I hope to see all of you at tonight’s bike-in! The event starts at 7 p.m.—meet on South Boulevard between 22nd and 23rd streets. Remember to ride in the bike lanes and practice safe cycling. Walkers are welcome too. More info on this post.
Let’s get one thing straight from the start: Bikes are not the problem. People on bikes are not a thorn in the side or a small group of outliers expecting accommodation. Instead, cyclists are a growing number of road travelers of widely varying ages, and the popularity of biking recreationally isn’t going to decline.
So when we talk about the problems with the city’s striping of South Boulevard, we aren’t looking for someone to throw cyclists the proverbial bone. Actually, that’s what we’ve got now. The skinniest of bike lanes feels a lot like a bad birthday gift, the kind someone gives when they don’t know you well but feel obligated to do something; it’s done cheaply and without a lot of thought.
But you got something, right? And shouldn’t that be enough?
Well, not really. Because here’s a sobering statistic: According to Streets Blog USA, “a tiny segment of streets—arterial roadways—accounted for 61 percent of bike deaths in 2016. That’s despite the fact that these roadways make up only about 10 percent of the nation’s total.” Now couple that with the fact that the South Boulevard bike lanes are so narrow they include the gutter, and you’ve got a death trap.
Back in the 1960s when urban renewal was hot, South Boulevard was classified as a minor arterial (that’s when the hospital was located on this street), and city engineers today are embracing that classification as they aim to funnel more traffic down the street to relieve other north-south roads. That alone is giving people indigestion, but at the same time engineers want to increase motorist traffic, they’ve chipped in a few paltry bike lanes.
The gold standard for road design is AASHTO, but our city engineers elected to follow NACTO guidelines instead when designing the current striping (please ask them why). Even with this alternative guide, the bike lanes don’t pass muster.
For instance, NACTO dictates that a buffered bike lane should be provided on streets with extra lanes, streets with high travel speeds, and streets with high travel volumes. If the city insists on embracing South Boulevard as an arterial, traffic volume will increase, and we’ve already got extra lanes. A buffered bike lane requires two solid white lines per NACTO—we don’t have enough real estate for that. As a note, the buffered bike lane is a “required feature” on streets with high travel volumes and extra lanes (and remember, city engineers hope to add another southbound lane by widening the road). More lanes should equal more space for cyclists. This is a safety issue.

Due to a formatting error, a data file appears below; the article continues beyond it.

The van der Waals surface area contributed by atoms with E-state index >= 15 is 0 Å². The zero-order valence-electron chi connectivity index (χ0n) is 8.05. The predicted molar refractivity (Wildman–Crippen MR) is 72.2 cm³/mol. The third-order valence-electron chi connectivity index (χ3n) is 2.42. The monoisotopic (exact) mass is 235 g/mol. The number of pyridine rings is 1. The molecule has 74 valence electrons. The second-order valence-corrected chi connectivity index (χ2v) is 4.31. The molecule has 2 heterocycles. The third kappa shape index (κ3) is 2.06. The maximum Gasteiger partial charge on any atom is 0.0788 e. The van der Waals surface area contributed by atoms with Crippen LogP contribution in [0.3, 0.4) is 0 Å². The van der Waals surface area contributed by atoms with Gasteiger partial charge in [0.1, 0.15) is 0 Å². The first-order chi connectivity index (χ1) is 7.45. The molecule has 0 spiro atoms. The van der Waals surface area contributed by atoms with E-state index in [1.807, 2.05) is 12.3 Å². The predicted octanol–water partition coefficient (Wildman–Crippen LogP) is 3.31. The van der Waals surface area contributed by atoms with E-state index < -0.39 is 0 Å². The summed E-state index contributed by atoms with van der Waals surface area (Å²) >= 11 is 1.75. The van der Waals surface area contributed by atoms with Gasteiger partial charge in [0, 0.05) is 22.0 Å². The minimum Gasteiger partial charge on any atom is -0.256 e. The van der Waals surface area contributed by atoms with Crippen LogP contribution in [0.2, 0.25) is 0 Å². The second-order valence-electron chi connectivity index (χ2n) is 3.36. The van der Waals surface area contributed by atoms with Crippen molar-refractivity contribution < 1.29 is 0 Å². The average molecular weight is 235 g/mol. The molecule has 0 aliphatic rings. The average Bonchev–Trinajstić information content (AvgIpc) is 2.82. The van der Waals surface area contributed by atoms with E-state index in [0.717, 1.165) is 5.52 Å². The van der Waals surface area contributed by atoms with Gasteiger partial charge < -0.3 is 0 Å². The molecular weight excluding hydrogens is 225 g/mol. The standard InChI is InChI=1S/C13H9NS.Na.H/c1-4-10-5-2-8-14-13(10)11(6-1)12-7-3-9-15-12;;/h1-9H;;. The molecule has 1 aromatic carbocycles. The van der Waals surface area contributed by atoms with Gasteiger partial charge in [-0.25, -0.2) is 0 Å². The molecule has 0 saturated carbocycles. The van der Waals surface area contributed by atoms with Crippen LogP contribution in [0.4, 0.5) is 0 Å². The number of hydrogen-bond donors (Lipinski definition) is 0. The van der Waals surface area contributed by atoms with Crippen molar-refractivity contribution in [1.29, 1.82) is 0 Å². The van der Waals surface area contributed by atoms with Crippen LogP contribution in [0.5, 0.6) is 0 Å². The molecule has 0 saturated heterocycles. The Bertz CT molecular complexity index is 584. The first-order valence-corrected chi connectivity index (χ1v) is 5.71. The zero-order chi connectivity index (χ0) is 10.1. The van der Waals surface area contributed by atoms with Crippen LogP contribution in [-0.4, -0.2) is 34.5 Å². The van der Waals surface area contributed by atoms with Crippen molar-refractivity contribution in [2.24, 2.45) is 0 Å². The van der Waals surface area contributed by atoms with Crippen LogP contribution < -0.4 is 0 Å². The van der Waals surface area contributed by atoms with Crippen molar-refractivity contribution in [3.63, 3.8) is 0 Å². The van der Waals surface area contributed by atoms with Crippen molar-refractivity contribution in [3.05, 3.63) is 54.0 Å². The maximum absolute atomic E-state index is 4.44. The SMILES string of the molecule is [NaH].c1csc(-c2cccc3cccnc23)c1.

Although NACTO says the bare minimum for a bike lane is three feet, it also explains that the desirable bike lane width to the curbface is six feet. City engineers counted the entire curb as part of the bike lane (you can see the measurements on their PowerPoint here, slide 8), although it’s obvious the curb can’t be ridden.
AASHTO insists that if the longitudinal joint in a bike lane is not smooth, four feet of ridable surface should be provided. We’ve clearly got a seam where the asphalt butts up to the cement gutters, which I’m guessing is one of the reasons the city had to go with NACTO guidelines instead.
I found these facts in 10 minutes on the NACTO website. I encourage you to take a look too. Just because someone claims to follow a specific set of guidelines doesn’t mean the guidelines are actually followed, and in the case of South Boulevard bike lanes, they’re not. If the city prioritizes safety, the lanes need to change.
Why haven’t we as a grassroots group dictated exactly what we would like to see for bikes? Because there are so many options available! There are sharrows, or a single, multi-use paved path (which citizens are asking for anyway) on one side of the road, or dropping the turn lane and making wider lanes for cars and cyclists alike. We want city engineers to consider all these options, and maybe they have, but we want evidence. We want to discuss because we care. And we pay their salary—same goes for the mayor because she has to approve these projects.
The Post Register reports that Mayor Rebecca Casper is creating a citizens’ committee for recommendations on ways to make Idaho Falls a community worth moving to. We are here are ready with suggestion number one. If you want a committee with a unified voice that’s 5,000-plus members strong, you’ve got it.
So let’s get to it. Let’s have conversations and compromise. There’s always more than one solution to a problem, and it’s time to find alternatives. •